After seven and a half years of work, it was time for Luna, my ninth Seeing Eye dog to hang up her harness.  She was almost ten and feeling less confident about jumping into cars for rides and over snow piles to get us through Midwest winters.  I’ve had Seeing Eye dogs for 46 years (over half the school’s 90 year history) and plan to make the fifty year club.

I went through the application process, including a medical exam and a tuberculosis test and took a walk with a roving instructor to determine my needs.  I’m slower than eight years ago, but still able to work a dog.

I was lucky enough to find the perfect retirement home for Luna, a retired couple south of town with a black Lab and years of raising guide dog pups in their history and two acres of fenced area for Luna to explore.

As I begin to pack and get ready to spend nineteen days in New Jersey, friends stop by to wish Luna and me well on our journeys. They bring treats for Luna and M&Ms and puzzles to fortify me and occupy my mind while traveling.  Luna is blessed at her last Inclusive Ministry Church to help the participants understand that she is retiring and not dying even though I’ll be appearing with a new dog in a couple months.  My retirement wishes for Luna are Facebooked as follows:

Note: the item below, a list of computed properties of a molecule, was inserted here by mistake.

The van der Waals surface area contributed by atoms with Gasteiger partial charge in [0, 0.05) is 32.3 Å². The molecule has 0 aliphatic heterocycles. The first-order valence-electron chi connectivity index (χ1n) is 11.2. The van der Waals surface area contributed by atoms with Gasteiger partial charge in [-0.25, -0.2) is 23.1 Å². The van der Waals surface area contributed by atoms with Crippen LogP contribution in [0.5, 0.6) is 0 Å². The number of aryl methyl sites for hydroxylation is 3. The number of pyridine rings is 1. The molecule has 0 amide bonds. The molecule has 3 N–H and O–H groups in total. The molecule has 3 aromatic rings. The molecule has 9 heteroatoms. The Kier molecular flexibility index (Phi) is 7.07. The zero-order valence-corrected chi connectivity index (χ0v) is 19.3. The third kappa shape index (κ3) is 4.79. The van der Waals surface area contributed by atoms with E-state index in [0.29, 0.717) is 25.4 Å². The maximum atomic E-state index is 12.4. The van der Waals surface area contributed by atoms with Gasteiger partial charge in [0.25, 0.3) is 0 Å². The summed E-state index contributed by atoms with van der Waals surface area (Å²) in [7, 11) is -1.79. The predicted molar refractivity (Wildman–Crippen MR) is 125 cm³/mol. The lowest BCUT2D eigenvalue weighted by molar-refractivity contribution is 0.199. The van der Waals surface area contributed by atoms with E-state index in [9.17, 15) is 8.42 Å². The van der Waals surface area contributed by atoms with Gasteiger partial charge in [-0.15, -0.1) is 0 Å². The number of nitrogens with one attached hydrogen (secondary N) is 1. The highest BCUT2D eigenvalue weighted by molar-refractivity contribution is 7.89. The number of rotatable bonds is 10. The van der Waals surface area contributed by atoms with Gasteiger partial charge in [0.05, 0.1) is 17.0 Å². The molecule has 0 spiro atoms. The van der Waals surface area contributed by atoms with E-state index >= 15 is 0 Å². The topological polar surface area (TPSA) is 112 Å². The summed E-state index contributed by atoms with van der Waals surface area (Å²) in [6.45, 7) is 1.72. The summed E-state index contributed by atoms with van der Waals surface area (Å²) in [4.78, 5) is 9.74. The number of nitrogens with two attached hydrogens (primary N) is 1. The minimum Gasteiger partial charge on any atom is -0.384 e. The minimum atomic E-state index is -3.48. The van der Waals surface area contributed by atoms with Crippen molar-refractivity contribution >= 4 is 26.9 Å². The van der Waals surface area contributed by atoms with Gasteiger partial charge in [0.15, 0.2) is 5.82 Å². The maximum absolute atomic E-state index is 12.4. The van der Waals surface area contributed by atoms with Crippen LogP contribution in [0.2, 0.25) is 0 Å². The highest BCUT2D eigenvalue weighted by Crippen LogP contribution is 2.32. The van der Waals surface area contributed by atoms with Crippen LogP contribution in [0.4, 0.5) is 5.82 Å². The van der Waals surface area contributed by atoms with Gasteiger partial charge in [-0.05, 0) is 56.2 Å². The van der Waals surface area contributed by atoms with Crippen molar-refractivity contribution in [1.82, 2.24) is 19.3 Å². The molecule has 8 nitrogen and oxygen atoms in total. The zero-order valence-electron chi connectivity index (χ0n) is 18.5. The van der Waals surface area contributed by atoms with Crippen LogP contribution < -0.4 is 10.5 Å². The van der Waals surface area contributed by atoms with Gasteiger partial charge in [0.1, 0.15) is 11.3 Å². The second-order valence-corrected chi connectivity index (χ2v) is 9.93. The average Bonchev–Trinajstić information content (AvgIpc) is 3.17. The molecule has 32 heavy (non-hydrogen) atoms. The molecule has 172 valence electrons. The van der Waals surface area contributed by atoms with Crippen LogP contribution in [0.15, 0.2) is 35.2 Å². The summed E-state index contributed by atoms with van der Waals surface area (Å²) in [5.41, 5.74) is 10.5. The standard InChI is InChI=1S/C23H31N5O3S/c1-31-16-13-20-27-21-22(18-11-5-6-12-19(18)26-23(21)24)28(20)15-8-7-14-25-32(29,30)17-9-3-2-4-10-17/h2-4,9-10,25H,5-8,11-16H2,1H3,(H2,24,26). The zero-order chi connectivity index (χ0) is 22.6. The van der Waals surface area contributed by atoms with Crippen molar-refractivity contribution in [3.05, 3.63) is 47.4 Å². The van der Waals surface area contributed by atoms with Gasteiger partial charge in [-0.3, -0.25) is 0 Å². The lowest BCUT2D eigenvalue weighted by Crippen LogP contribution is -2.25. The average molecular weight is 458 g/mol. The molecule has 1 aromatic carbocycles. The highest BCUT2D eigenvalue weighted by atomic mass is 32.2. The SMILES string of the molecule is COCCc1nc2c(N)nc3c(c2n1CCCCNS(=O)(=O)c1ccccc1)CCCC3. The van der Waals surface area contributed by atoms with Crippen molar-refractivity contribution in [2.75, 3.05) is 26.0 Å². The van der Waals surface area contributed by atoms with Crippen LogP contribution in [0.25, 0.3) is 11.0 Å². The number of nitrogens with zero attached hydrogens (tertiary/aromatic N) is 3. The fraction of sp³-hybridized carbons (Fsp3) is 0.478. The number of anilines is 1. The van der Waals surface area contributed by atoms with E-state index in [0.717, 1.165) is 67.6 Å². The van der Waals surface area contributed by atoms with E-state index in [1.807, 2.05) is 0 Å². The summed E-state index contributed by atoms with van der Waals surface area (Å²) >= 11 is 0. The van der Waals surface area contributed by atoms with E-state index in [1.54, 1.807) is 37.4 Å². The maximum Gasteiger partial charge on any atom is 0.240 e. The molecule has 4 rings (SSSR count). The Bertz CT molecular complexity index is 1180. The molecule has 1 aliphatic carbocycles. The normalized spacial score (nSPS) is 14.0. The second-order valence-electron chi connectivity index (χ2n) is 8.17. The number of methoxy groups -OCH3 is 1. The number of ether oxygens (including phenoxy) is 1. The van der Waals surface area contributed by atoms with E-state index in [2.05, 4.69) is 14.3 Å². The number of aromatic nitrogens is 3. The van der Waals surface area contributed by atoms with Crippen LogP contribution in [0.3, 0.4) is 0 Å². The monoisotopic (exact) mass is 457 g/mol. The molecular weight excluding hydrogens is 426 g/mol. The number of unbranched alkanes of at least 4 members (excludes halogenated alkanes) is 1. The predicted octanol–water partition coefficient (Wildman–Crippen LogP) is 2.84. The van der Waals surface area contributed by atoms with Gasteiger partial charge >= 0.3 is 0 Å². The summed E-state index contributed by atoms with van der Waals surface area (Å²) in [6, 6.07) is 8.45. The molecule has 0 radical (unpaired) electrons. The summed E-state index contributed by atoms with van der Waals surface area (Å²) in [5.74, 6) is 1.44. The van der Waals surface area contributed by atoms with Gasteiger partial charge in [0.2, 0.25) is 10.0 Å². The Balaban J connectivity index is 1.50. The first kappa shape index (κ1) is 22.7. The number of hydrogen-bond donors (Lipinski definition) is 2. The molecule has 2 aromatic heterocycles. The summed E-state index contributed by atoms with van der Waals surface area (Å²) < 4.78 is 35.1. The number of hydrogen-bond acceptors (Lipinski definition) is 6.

Happy Retirement Luna!

Thank you for leading me through seven and a half years of public speaking, community service and the fun of life in retirement. You’ve been a scamp—remember trying to pick the pocket of beloved Fr. Klemick! You are an astute diagnostician, smelling my front end and back end when I’m sick to determine how much cuddling I need.  You’ve made me laugh and remember to appreciate the little things in life like lying in the sun and the last bite of pizza crust.

Bless your new family with your love, humor empathy and intelligence.

By guiding them in knowing they and you are beloved creatures.  Enjoy your new adventures and don’t forget to be in touch!

Love,

Kathie

Because each Seeing Eye dog has taught me so much about life, as well as guiding me safely, this trip seems like a pilgrimage to get a new guide for the next few years of my life in both the concrete and the spiritual senses of the word guide. It’s sad because of the goodbye to the close relationship with Luna, and scary and exciting to see who I meet.  I’ve downloaded several pilgrimage books so I can compare mine with theirs.  Let the journey begin!